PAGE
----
Sure Labor Day means a long weekend, usually marking the end of the summer. This year remember to make it something more than that. Help your children understand why Labor Day is acknowledged as a federal holiday with these ten activities. Notice that many of them can be done anytime, not just on or around Labor Day!
10 Activities To Teach Children About Labor Day
- Go to a Labor Day parade. What groups are on the floats? What do they stand for?
- Look up information on the origin of Labor Day.
- Discuss jobs! What is mommy’s job? What is daddy’s job? Grandpa’s Grandma’s? Are there special tools each person uses?
- Take bottled water to construction workers, leave a nice note for the mailperson, or make a point to stop and say ‘Thank you” to other workers you encounter throughout the day.
- Have your child draw a picture of what they want to be when they grow up. Take a trip to a thrift store to find clothes you can use for a costume, or gather objects from around the home if you have them.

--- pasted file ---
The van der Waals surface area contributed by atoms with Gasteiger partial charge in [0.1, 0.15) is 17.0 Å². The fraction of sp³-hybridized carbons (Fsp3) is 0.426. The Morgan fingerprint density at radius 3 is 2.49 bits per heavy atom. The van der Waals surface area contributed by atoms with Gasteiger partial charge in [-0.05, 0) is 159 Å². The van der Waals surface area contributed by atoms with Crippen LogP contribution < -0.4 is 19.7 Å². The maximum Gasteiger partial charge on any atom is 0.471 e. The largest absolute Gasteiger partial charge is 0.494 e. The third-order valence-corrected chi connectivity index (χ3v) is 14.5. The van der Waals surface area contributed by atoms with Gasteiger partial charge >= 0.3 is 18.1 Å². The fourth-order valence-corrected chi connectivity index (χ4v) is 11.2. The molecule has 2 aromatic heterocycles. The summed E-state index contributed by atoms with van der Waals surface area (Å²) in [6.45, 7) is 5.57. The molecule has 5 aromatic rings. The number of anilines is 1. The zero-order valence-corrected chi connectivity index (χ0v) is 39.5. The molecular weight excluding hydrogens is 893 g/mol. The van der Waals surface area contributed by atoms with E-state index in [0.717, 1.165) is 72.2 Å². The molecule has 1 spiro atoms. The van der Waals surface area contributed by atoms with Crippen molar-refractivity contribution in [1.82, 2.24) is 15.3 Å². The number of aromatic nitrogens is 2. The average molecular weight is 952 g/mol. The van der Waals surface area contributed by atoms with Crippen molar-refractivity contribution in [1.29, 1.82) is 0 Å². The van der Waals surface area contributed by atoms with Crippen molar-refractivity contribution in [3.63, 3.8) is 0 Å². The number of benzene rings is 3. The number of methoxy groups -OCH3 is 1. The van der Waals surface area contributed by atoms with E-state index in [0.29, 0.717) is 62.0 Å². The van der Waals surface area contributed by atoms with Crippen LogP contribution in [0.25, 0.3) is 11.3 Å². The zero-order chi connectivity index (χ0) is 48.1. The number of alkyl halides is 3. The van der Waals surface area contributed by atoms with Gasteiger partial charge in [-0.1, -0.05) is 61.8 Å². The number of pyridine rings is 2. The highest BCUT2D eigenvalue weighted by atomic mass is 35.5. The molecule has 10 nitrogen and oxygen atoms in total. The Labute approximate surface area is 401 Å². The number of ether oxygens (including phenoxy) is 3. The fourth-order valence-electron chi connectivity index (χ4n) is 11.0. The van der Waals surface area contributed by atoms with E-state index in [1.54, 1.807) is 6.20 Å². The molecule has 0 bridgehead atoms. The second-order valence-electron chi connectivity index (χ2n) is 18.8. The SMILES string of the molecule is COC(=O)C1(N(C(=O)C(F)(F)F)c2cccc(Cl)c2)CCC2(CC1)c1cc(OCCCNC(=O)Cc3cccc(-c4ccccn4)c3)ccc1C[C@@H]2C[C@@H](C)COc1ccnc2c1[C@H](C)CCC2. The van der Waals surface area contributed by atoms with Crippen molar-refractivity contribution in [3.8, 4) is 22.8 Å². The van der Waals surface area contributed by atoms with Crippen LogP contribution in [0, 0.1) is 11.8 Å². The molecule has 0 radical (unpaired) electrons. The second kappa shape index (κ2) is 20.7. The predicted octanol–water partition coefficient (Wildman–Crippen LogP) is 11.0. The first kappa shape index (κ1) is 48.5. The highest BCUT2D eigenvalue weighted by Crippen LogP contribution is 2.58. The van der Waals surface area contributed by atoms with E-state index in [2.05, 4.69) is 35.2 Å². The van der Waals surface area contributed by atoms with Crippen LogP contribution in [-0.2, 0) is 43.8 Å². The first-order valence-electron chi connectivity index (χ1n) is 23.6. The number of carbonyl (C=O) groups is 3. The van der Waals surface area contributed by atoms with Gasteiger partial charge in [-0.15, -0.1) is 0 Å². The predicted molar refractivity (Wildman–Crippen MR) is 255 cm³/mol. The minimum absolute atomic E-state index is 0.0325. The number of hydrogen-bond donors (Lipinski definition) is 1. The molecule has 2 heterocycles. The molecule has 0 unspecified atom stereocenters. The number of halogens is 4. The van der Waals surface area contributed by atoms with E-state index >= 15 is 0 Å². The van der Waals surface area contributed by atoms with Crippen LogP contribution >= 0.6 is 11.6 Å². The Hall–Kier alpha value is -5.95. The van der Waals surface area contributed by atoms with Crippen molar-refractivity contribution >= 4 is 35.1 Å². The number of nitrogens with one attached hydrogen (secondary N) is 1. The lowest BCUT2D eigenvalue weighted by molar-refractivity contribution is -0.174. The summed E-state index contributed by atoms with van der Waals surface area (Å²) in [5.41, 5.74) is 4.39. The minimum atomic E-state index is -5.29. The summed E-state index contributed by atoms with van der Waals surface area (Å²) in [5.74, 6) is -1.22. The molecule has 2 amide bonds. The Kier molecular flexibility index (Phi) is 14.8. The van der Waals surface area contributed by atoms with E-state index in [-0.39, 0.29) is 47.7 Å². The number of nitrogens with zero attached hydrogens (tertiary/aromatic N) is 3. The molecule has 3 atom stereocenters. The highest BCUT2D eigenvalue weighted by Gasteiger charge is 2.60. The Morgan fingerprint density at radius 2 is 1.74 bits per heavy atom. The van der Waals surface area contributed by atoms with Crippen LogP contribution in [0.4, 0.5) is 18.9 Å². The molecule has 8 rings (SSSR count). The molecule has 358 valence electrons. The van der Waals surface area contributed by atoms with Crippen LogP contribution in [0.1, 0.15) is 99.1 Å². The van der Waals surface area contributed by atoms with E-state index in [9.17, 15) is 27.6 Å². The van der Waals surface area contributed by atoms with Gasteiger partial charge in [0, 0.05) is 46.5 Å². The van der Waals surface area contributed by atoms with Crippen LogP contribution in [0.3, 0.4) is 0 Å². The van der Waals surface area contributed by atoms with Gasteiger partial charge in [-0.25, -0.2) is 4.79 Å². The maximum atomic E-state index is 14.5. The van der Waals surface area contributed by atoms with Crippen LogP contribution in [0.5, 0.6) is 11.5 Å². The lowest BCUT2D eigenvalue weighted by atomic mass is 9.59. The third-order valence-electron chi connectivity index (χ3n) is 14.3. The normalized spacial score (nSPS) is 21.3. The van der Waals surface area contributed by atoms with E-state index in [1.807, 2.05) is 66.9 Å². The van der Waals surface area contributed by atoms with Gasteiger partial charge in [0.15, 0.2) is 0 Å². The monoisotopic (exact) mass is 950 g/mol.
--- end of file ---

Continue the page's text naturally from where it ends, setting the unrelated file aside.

- Read about Women in the Labor Movement. Some women to consider are Agnes Nestor and Mother Jones.
- Have a treat! Ask your child to think about how their treat got to them. Who was involved in making the treat? Who packaged it? Who transported it? Who sold it?
- Take a trip to the fire station. Firemen are important workers in the community. Many fire stations will allow you to stop in with your children and get a short tour. Call your local station ahead of time to see what their policy is.
- Give your child a job for the day. Make it something that is not already required of them on a regular basis and keep it age appropriate. Explain to them that they will get paid for doing their job at the end of the day. If you have more than one child, give them a job they need to complete together. Many jobs require teamwork don’t they?
- Encourage your child to do work in their own community. This can include helping a neighbor with yard work or grabbing some gloves and picking up trash at the park.
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